"Those are not made up numbers," Zuk said. "It's the market price, maybe a bit more. In some of those companies, we saw a return on the acquisition very quickly. Generally, we prefer to make smaller acquisitions, but the measurement is not how much we pay but the stage at which the company is: it is better to buy a company with fewer customers because then the integration is easier. The money comes later."

 

All acquisitions are made according to a road map, Zuk said, adding that while Palo Alto develops its own technology, if there is already a company developing something Palo Alto needs with a team that lives its products, he prefers to buy. "A small company will do it better. And a startup needs to already have sales, to have market experience and know what works and what doesn't."

 

Israeli cyber is something special, he said, with the company's local employees being much more effective. "A few months ago we told our Israeli development team to take the management systems of several different products and combine them into one, while adding another 25 features. They did it in three months—it wouldn't have happened anywhere else in the world."

 

The Israeli tech sector is already used to high wages, especially following the entrance of companies like Amazon into the local ecosystem. Palo Alto pays a lot, Zuk says, if one considers the stock options, but theirs are not the highest wages. "We get employees that are a bit different from those who go to companies that ruin the world," he said.

 

Facebook founder and CEO Mark Zuckerberg, Photo: Bloomberg Facebook founder and CEO Mark Zuckerberg, Photo: Bloomberg

 

 

What does he mean by that? "Some companies corrupt the world and the market," he said. "Facebook, for example, is a company that ruined democracy. There are people that, on principle, refuse to work for such a company. They prefer working at a company that pushes the world forward, not backward." Palo Alto, he said, has a different attitude. “We identify the bad guys."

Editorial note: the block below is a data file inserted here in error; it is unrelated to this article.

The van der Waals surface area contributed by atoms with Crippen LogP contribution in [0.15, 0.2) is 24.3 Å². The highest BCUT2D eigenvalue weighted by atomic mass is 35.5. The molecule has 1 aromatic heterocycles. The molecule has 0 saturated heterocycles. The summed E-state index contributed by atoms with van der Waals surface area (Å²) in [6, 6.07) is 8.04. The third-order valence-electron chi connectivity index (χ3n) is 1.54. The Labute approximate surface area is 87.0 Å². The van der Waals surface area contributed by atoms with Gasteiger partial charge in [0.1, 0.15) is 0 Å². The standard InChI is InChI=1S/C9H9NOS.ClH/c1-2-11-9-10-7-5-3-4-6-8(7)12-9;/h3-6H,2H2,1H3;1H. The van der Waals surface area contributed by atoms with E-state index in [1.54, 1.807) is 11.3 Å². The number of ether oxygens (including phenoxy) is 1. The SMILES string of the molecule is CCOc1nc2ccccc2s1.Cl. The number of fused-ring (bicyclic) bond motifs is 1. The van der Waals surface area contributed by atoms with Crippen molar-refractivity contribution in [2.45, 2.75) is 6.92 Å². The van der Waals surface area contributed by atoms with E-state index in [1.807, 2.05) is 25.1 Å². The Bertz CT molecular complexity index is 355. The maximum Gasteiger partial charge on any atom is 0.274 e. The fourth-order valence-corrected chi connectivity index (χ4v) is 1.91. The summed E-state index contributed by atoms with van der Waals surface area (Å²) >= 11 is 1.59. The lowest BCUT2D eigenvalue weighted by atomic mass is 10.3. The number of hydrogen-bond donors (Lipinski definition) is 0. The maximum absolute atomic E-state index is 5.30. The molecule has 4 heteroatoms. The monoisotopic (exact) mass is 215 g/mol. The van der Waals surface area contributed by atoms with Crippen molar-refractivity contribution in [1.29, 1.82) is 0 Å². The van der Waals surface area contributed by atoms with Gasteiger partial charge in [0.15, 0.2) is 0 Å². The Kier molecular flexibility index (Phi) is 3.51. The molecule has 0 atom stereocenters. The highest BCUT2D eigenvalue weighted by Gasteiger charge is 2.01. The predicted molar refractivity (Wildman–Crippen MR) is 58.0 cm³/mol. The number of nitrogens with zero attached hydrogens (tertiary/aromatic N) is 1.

Zuk does not have a Facebook profile. Or a profile on any social network barring Twitter, for which he doesn't even have the password. "The marketing division has it," he explained, before adding that Facebook is not a Palo Alto customer nor will it ever be. 

 

The question of public network services is one that takes up a lot of his attention. "We always say that the hacker only needs to succeed once, and we need to succeed 100% of the time," he said. "You need to understand that the entire economy of the internet is at risk. We are not far from the day when consumers will lose their trust in this e-commerce concept, because that trust is eroded with every breach that makes the news. When there were cyberattacks against Home Depot, I needed to change my credit card three times."

 

He went back, he said, but made sure those companies are now his clients. "We believe that there are many things in cyber that if we, as Palo Alto, won't do, no one will," Zuk said. "No one, for example, looks at cloud cybersecurity as something very big, and we do. That's why we made acquisitions in the sector and already announced a sales turnover of $100 million a year."

 

Check Point also entered the cloud sector recently, paying $175 million in October 2018 for Dome9 Security, the biggest acquisition it made to date. "We also looked at that company, but those we bought were much better,” Zuk said. “We indeed paid $500 million for Twistlock and PureSec, but you get what you pay for."

 

When asked about competitors, Zuk says he no longer considers Check Point a rival. "In firewall they disappeared from the market," he said. "They are number four. We are number one, followed by Cisco and Fortinet."

 

Relying on the fact that a customer likes you is not a strategy, Zuk said. "That was once the strategy of the American car companies, and the Japanese showed them.”

 

 

He does have a few good words for the company where he made his first professional steps. "Check Point is still one of the few Israeli companies that can build both a technology and a product. It wouldn't have happened without me, and without a lot of others. The first ten, with the founders, were a group of people who created both a technology and a product and that's pretty unique."

 

Is he still in touch with Shlomo Kramer? "He was one of the first investors in Palo Alto, and was on its board. He does very good things in the cyber domain." What about Marius Nacht? "I'm not in touch with him. I think he founds banks now."